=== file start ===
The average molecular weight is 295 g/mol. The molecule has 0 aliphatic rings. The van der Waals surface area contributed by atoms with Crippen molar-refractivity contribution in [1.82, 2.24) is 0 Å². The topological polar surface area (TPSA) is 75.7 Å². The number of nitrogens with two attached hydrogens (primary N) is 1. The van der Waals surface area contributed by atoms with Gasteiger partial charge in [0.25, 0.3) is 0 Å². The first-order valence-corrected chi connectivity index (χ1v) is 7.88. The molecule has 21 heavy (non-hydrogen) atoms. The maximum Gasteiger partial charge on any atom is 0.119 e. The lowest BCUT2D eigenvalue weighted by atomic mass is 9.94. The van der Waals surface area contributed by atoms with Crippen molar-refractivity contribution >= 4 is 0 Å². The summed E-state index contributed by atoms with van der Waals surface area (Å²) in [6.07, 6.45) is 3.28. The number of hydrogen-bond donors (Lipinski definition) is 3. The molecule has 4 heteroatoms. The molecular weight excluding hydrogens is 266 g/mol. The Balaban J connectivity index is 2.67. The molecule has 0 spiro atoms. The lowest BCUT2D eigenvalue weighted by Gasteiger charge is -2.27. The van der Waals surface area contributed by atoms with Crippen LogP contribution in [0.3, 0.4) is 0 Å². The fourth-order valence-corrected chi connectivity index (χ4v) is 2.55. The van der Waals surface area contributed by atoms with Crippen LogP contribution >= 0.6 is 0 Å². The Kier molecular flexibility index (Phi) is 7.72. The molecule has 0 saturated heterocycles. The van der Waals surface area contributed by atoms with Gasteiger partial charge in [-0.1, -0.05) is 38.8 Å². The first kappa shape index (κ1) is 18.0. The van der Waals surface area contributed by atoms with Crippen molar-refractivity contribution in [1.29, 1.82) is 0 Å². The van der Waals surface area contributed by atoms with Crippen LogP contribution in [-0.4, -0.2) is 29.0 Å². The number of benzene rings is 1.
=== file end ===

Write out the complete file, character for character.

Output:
The average molecular weight is 295 g/mol. The molecule has 0 aliphatic rings. The van der Waals surface area contributed by atoms with Crippen molar-refractivity contribution in [1.82, 2.24) is 0 Å². The topological polar surface area (TPSA) is 75.7 Å². The number of nitrogens with two attached hydrogens (primary N) is 1. The van der Waals surface area contributed by atoms with Gasteiger partial charge in [0.25, 0.3) is 0 Å². The first-order valence-corrected chi connectivity index (χ1v) is 7.88. The molecule has 21 heavy (non-hydrogen) atoms. The maximum Gasteiger partial charge on any atom is 0.119 e. The lowest BCUT2D eigenvalue weighted by atomic mass is 9.94. The van der Waals surface area contributed by atoms with Crippen molar-refractivity contribution >= 4 is 0 Å². The summed E-state index contributed by atoms with van der Waals surface area (Å²) in [6.07, 6.45) is 3.28. The number of hydrogen-bond donors (Lipinski definition) is 3. The molecule has 4 heteroatoms. The molecular weight excluding hydrogens is 266 g/mol. The Balaban J connectivity index is 2.67. The molecule has 0 spiro atoms. The lowest BCUT2D eigenvalue weighted by Gasteiger charge is -2.27. The van der Waals surface area contributed by atoms with Crippen LogP contribution in [0.3, 0.4) is 0 Å². The fourth-order valence-corrected chi connectivity index (χ4v) is 2.55. The van der Waals surface area contributed by atoms with Crippen LogP contribution >= 0.6 is 0 Å². The Kier molecular flexibility index (Phi) is 7.72. The molecule has 0 saturated heterocycles. The van der Waals surface area contributed by atoms with Gasteiger partial charge in [-0.1, -0.05) is 38.8 Å². The first kappa shape index (κ1) is 18.0. The van der Waals surface area contributed by atoms with Crippen molar-refractivity contribution in [1.29, 1.82) is 0 Å². The van der Waals surface area contributed by atoms with Crippen LogP contribution in [-0.4, -0.2) is 29.0 Å². The number of benzene rings is 1.